The man and legend Chinua Achebe needs no introduction. Even if you don’t know the man, you’ve probably heard about Things Fall Apart and Okonkwo. What other novels did the St. Louis Literary Award winner write? Check out his top 5 novels below:
- Things Fall Apart
Things Fall Apart is Chinua Achebe’s first novel, published in 1958. It illustrates pre-colonial life in southern Nigeria and the late-19th century European invasion. The novel was released in the UK by William Heinemann Ltd in 1962, as part of their African Writers Series. Things Fall Apart has been translated into over 50 languages.
Okonkwo, an Igbo man and local wrestling champion in the fictional tribe of Umuofia, is the protagonist of the story. Okonkwo’s family and the Igbo culture are talked about in the first section of the novel while European colonialism and Christian missionaries’ impact on Okonkwo’s family and on the wider Igbo community was emphasised in the second and third sections of the book.
Things Fall Apart is considered a landmark in African literature. It is widely regarded as the prototypical modern African novel written in English and has produced countless secondary and tertiary analytical works in different continents. It is widely regarded as Achebe’s magnum achievement, having sold over 20 million copies worldwide.
- No Longer at Ease
Chinua Achebe, a Nigerian academic, poet, and literary critic, published No Longer at Ease in 1960. It’s the follow-up to Things Fall Apart, widely regarded as the greatest important work of modern African literature. It tells the story of Obi Okonkwo, a member of the Igbo ethnic group, who leaves his birthplace in southeastern Nigeria to pursue his dream of attending university in the United Kingdom.
Following that, he works in Nigeria’s civil service, a colonial institution, where he is compelled to consider the tense relationship that exists between the Western world and the many African cultures that are slowly losing influence. The events that lead to Obi taking a bribe are detailed in the novel.
No Longer at Ease reveals the present scenario in which many Africans find themselves. They succumb to the identical corrupt behavior that they wish to remove since they are unable to make much real change in a country ruled by colonial interests.
- Arrow of God
This is Chinua Achebe’s third novel but the second novel in his African Trilogy; hence, the Arrow of God continues the historical tale from Things Fall Apart. Arrow of God is an amazing representation of a man’s loss of faith and demise in a colonial society permanently changed.
Like Things Fall Apart, the book is set in southern Nigeria in the Igbo regions. However, it is set in colonial Nigeria in the 1920s. The book starts with a conflict between two rural Igboland regions: Umuaro and Okperi. Notably, Umuaro comprises six villages and they all worship Ulu, a deity.
Ultimately, the book centers around Ezeulu, the chief priest of Ulu, the god of the six villages of Umuaro. Throughout the book, the themes of power and leadership are explored in depth. Ezeulu’s power is being threatened by both his own local community political adversaries and British colonial government officials. Despite this, he considers himself untouchable.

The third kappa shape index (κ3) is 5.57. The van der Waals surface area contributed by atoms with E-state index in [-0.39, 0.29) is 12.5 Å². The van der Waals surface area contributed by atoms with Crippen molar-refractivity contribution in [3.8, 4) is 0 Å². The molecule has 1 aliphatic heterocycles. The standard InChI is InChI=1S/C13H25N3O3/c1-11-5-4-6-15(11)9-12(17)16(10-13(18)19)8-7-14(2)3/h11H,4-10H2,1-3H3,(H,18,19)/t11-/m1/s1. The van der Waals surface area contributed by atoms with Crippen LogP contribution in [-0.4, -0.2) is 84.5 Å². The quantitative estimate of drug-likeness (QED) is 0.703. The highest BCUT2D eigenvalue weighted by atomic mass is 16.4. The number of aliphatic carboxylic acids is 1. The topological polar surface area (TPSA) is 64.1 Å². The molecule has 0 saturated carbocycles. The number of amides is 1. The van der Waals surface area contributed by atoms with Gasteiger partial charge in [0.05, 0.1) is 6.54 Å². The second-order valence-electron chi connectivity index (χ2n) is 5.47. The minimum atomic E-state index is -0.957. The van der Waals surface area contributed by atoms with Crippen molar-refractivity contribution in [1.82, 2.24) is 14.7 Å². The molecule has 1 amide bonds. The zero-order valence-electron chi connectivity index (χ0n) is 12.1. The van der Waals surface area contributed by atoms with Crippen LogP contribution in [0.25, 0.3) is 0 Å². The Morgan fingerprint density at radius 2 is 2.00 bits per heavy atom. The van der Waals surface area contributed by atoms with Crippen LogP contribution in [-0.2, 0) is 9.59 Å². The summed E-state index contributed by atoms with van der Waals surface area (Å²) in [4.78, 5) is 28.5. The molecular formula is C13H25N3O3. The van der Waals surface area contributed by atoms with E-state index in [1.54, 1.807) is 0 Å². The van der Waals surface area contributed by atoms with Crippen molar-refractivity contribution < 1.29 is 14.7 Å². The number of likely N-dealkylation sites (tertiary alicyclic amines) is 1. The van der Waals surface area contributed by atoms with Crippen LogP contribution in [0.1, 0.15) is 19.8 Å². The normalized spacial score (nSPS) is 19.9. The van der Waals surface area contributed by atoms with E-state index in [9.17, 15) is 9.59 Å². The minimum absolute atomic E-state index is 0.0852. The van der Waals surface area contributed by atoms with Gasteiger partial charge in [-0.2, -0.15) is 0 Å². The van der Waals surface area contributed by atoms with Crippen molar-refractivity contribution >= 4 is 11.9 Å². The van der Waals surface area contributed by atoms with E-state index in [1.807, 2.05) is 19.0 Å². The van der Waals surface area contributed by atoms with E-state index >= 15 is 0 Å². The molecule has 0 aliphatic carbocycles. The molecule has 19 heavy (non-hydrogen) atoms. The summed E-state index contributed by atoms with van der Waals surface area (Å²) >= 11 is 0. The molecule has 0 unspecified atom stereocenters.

He is compelled to balance opposing impulses in his own character, with deadly consequences. As a result, he failed and subsequently led his people to their own demise, amidst his own personal sorrow.
- A Man of the People
A Man of the People by Chinua Achebe is a book of contrasts. Written in first person, the book enables readers to share the feelings, worries, tensions, suspense, and anguish of Odili, the protagonist. The plot revolves around Chief Nanga, a politician and Minister of Culture, and Odili Samalu, a teacher and former Minister’s pupil. Their disparities in culture, lifestyle, and politics illustrate the generational gap between the young and the old.
Odili ponders how politicians in this society benefit themselves through corruption and other forms of moral degeneration without pause. Odili’s lover, Elsie, is so enamored by Chief Nanga’s wealth that she sleeps with him. Odili is enraged to find out Elsie slept with Chief Nanga. Despite the Minister’s best efforts to pacify him, Odili is determined to pursue vengeance in any way possible.
Odili’s attempt to wrestle politically with Chief Nanga can only be compared to a desperate search for a needle in the dark. Chief Nanga is fully aware of the nasty techniques of politics and is determined to defeat Odili. Chief Nanga beats the youngster and wins re-election. However, a military coup ends Chief Nanga’s political career. This satirical, hilarious, and sad story will captivate and fascinate the reader. It’s not just brilliant political satire; the book has deep sexual connotations.
- Anthills of the Savannah
Last here is the Anthills of the savannah, one of Achebe’s best works even though it’s not very popular as the others. The book is set in Kangan, a fictional West African country with Chris Oriko as the main character. A brutal military dictatorship has crushed democratic aspirations in Kangan since it gained its independence from British domination.
For the rest of his life, Chris Oriko will serve as a member of the president’s cabinet. A boyhood friend of Chris’s, a state-run newspaper editor, comes under fire for his incompetence, and Chris’s allegiance and philosophy are put to the test. Kangan’s fate is uncertain and intertwined in the midst of rising tensions and a scheme to suppress a flaming critic.
The above are the first five novels of renowned writer Chinua Achebe. Achebe still has a plethora of other literary works.